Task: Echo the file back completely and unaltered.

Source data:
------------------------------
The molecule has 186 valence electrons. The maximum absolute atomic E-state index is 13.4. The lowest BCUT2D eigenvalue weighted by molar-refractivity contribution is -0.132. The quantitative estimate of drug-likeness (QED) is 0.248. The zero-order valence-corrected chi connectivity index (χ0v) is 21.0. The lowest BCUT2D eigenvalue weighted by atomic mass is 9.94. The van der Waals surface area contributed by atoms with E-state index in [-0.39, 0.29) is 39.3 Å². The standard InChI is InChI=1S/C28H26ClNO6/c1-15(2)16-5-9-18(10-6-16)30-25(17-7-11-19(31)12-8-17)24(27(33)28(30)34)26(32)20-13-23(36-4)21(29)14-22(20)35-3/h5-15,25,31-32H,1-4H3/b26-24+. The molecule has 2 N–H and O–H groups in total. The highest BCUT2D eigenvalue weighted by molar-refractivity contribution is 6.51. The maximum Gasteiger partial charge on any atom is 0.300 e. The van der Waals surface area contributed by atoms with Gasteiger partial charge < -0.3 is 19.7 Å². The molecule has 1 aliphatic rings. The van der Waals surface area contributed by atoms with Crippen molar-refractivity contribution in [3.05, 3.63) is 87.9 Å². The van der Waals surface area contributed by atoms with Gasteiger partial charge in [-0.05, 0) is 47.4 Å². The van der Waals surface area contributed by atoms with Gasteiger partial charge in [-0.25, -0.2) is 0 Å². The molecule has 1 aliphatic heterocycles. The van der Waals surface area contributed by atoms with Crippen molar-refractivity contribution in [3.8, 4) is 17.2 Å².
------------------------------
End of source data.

The molecule has 186 valence electrons. The maximum absolute atomic E-state index is 13.4. The lowest BCUT2D eigenvalue weighted by molar-refractivity contribution is -0.132. The quantitative estimate of drug-likeness (QED) is 0.248. The zero-order valence-corrected chi connectivity index (χ0v) is 21.0. The lowest BCUT2D eigenvalue weighted by atomic mass is 9.94. The van der Waals surface area contributed by atoms with E-state index in [-0.39, 0.29) is 39.3 Å². The standard InChI is InChI=1S/C28H26ClNO6/c1-15(2)16-5-9-18(10-6-16)30-25(17-7-11-19(31)12-8-17)24(27(33)28(30)34)26(32)20-13-23(36-4)21(29)14-22(20)35-3/h5-15,25,31-32H,1-4H3/b26-24+. The molecule has 2 N–H and O–H groups in total. The highest BCUT2D eigenvalue weighted by molar-refractivity contribution is 6.51. The maximum Gasteiger partial charge on any atom is 0.300 e. The van der Waals surface area contributed by atoms with Gasteiger partial charge < -0.3 is 19.7 Å². The molecule has 1 aliphatic rings. The van der Waals surface area contributed by atoms with Crippen molar-refractivity contribution in [3.05, 3.63) is 87.9 Å². The van der Waals surface area contributed by atoms with Gasteiger partial charge in [-0.05, 0) is 47.4 Å². The van der Waals surface area contributed by atoms with Gasteiger partial charge in [-0.25, -0.2) is 0 Å². The molecule has 1 aliphatic heterocycles. The van der Waals surface area contributed by atoms with Crippen molar-refractivity contribution in [3.8, 4) is 17.2 Å².